On December 6, 2016, Ambassador Rafael Mariano Grossi, the former chair of Nuclear Suppliers Group (NSG), presented a proposal consisting of nine points for NSG membership that may accommodate non-NPT states like Pakistan and India. While it was generally viewed as a positive step that the membership of both nations was being concurrently considered, the fine print of the proposals seemed to be excluding Pakistan, and as expected Foreign Office spokesman Nafees Zakaria soon after termed the proposal “clearly discriminatory”.

Pakistani think tanks and strategic research bodies have chimed in with this view, and it is clear to see why. The proposals list several preconditions to be met before both countries can be admitted into the NSG, and as it stands India has fulfilled them while Pakistan would have to spend further time and effort in doing so. Considering India already has a special wavier with the NSG - pushed for by the United States government - it does seem the conditions have been specifically designed to keep Pakistan out while paving India’s way. The crucial point here is that even if such discrimination was not the intention of the proposal, the biased and politically motivated way with which countries like the United States have pushed India’s case have made the membership a strictly conditional thing. Either it is complete parity for either nations, or none at all. Any small benefit to India will be perceived to be the continuation of a discriminatory policy in Pakistan.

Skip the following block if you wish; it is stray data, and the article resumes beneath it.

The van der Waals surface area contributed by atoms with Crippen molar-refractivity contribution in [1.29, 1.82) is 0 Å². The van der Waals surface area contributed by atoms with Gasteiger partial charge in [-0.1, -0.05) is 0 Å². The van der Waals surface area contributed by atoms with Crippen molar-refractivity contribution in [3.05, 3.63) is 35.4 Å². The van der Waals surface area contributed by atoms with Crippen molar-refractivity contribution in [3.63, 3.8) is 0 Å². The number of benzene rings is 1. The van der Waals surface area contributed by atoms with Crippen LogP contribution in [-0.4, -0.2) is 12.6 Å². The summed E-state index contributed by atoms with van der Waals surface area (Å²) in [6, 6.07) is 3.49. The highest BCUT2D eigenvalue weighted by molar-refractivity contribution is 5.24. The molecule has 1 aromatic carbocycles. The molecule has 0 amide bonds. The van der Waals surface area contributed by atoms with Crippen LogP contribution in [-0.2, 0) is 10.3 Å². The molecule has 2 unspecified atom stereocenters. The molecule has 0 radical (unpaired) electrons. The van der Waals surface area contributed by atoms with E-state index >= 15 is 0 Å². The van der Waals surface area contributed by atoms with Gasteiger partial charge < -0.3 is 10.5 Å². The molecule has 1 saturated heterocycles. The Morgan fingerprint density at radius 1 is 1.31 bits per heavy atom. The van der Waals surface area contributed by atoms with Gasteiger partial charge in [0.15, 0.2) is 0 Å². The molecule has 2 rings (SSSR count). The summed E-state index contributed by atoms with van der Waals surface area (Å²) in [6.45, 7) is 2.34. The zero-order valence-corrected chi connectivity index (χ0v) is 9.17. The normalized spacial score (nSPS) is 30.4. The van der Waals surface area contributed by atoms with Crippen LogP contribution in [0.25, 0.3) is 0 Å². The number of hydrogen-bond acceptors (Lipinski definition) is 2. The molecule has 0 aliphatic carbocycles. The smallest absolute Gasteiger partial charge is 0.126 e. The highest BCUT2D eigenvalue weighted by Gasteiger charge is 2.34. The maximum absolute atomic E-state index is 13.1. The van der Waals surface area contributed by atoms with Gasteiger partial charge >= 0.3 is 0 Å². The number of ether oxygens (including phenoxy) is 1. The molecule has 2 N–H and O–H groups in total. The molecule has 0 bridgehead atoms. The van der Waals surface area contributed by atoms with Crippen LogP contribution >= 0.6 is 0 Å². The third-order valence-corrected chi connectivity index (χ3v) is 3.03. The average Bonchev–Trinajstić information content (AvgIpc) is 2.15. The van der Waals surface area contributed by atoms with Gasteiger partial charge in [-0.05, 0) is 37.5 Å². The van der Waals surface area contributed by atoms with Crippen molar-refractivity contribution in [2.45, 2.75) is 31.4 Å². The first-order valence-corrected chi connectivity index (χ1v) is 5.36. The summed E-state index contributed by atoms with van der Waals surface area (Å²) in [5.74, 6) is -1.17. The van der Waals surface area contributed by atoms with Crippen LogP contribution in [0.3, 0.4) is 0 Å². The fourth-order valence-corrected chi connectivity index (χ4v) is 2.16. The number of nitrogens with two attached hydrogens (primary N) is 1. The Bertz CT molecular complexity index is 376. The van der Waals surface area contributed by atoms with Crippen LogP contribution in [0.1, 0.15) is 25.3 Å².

Hence the key component of the proposal - that both non-NPT states do not block the applications of the other - would probably fail. This is not to say that Pakistan has a fundamental problem with the preconditions. Pakistan has already fulfilled some of them - such as separating civilian and military nuclear facilities - while it is ready to comply with the other ones - such as signing additional International Atomic Energy Agency (IAEA) protocols.

While we can hope that both nations refrain from further nuclear testing - another criteria - guaranteeing it is another matter; just days ago India tested it’s new Intercontinental Ballistic Missile (ICBM) capable of carrying nuclear warheads as far as 6,000 Km away. While this is not exactly a nuclear warhead test, it’s purpose and its significance is not far away.

However these missile tests have no bearing on the Grossi criteria, while Pakistan’s technical failings do. These proposals need to be adjusted to include these considerations, and ultimately both nations need to be given equal access.